Who benefits from having a UK registered limited company and how?

One of the major beneficiaries of the “light-touch” approach that the UK has had over the last 20 years or so is Company Law. The UK has moved from an expensive paper-based system of company formation and reporting to a digital system.

  • Companies can now be set up within 1 working day for less than £5 if you use a website such as ours.
  • Companies are no longer compelled to have their annual accounts audited and certified by independent auditors.
  • Accounts can be submitted online to Companies House by the company and consist of no more than a few lines and notes in the case of very small companies.
  • The annual confirmation statement that companies are obliged to submit can also be dealt with digitally with an annual charge of £13.
  • Forming a company now requires just 1 adult person (16+), who can be both the sole shareholder and the director of the company.
  • Only public companies (PLCs) require a company secretary.

According to Companies House, there were 620,000 incorporations in the financial year ending on 31 March 2018. This would include Limited Liability Partnerships (LLPs), companies limited by guarantee (LBGs) and a few public companies (PLCs). However, the overwhelming majority were companies limited by shares (LTDs). Our website only deals with companies limited by shares, which our overseas customers sometimes call “private limited companies”.

Users of LTDs are usually broken down in the following categories:

  • Intending or existing business owners
  • Contractors and freelancers who need Personal Service Companies (PSCs)
  • Investors who need special purpose vehicles (SPVs)
  • Anyone wishing to protect a company name
  • Overseas traders wishing to have a UK company

Business owners:

The advantage to business owners of trading through a limited company are as follows:

  • Limited liability – Companies have a separate legal existence of their own; Their finances are independent of the finances of their owners (known as shareholders). Consequently, their liabilities are not the liabilities of the individuals who own the company. So, if a business runs into financial problems and cannot pay its debts, the creditors cannot demand payment from the personal funds of the owner/s of the business. This encourages people to go into business by removing the possibility that their personal assets, savings, homes etc. are at risk if something goes wrong with the business.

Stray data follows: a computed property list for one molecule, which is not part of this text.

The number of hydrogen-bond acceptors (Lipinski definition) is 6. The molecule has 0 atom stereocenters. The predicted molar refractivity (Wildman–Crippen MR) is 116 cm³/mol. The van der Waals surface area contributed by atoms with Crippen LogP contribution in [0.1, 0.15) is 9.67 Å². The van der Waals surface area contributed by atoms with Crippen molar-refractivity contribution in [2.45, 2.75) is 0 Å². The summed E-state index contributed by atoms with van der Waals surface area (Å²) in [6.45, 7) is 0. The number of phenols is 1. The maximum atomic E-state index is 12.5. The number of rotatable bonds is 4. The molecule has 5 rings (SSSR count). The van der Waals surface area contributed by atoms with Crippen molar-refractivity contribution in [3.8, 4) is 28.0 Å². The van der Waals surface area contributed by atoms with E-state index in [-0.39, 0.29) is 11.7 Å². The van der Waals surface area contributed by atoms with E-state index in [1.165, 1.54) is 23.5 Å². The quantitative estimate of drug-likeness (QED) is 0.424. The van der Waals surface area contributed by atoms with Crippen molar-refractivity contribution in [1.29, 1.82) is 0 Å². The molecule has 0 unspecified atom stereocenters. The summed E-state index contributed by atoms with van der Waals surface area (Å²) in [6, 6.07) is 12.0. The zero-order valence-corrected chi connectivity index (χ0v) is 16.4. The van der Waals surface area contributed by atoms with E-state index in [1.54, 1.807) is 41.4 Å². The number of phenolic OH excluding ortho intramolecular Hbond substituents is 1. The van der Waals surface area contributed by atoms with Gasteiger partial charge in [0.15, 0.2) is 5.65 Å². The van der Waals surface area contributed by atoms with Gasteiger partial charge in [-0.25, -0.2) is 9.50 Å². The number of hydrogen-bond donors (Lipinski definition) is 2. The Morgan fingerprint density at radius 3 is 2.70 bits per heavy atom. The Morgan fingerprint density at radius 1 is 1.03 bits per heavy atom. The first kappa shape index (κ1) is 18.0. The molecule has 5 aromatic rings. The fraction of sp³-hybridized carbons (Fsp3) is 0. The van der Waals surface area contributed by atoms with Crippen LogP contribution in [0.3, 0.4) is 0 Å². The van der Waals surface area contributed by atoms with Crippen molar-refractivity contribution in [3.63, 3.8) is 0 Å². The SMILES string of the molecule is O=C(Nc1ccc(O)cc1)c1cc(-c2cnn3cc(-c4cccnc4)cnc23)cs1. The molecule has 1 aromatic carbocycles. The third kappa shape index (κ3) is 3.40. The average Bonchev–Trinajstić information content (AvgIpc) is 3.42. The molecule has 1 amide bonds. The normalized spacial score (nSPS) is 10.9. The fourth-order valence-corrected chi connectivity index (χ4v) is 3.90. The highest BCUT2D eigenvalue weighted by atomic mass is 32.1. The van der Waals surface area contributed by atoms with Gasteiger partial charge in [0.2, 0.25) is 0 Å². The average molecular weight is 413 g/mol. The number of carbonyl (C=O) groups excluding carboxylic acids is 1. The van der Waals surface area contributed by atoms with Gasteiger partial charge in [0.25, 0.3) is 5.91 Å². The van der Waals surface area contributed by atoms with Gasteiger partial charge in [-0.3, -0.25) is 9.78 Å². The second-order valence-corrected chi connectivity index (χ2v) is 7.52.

• Independent finances and reporting – The fact that a company is independent from its owner/s also gives confidence to the customers, bankers, lenders and suppliers of the business. Customers can pay a company for goods and services with the reasonable certainty that they are not paying an individual who may have financial problems.Similarly, suppliers can have confidence that their goods and services will be paid for. Banks can use assets of the business as security without worrying that someone else may also have a claim on those assets. Accounts and other filings at Companies House are available to be viewed by the public and can be used as an assessment of the viability of the company and its history.
  • The share structure allows third parties to become shareholders – Successful companies often need injections of cash to finance growth. Companies are free to borrow money from banks and other lenders but debt finance (as this type of borrowing is known) can put too much of a burden on a growing company. Equity finance is an alternative to borrowing and involves issuing shares in exchange for cash which does not have to be repaid. Limited companies can simply issue more shares to accommodate the requirements of the new shareholders. The new shareholders become co-owners of the business and receive an agreed upon share of the future profits.
  • Succession and unlimited lifespan – The lifespan of a company is not limited to the lifespan or working life of its owners. This enables family-owned companies to be passed on from generation to generation without having to create lots of paperwork transferring the individual assets or obligations of the business to the next generation. Consequently, there is no costly or fatal disruption to the business if something happens to the owner.
  • Low rates of Corporation Tax – Corporation Tax in the UK is 19%, whereas Personal Tax is 45%. If a business wants to retain profits in order to finance growth, it is clearly easier to do so by paying less tax.

Limited companies are used by contractors and freelancers as PSCs:

The contractor’s own PSC is also his or her own employer and hires out the services of the contractor to third parties. The advantages of doing so are as follows:

  • Gross Income – The PSC receives the gross fees and discharges any costs incurred by the contractor as an employee, thus getting tax relief on those expenses. The PSC pays the contractor a combination of salary and dividends out of the net profit. This means that the PAYE deductions are minimised if not avoided altogether.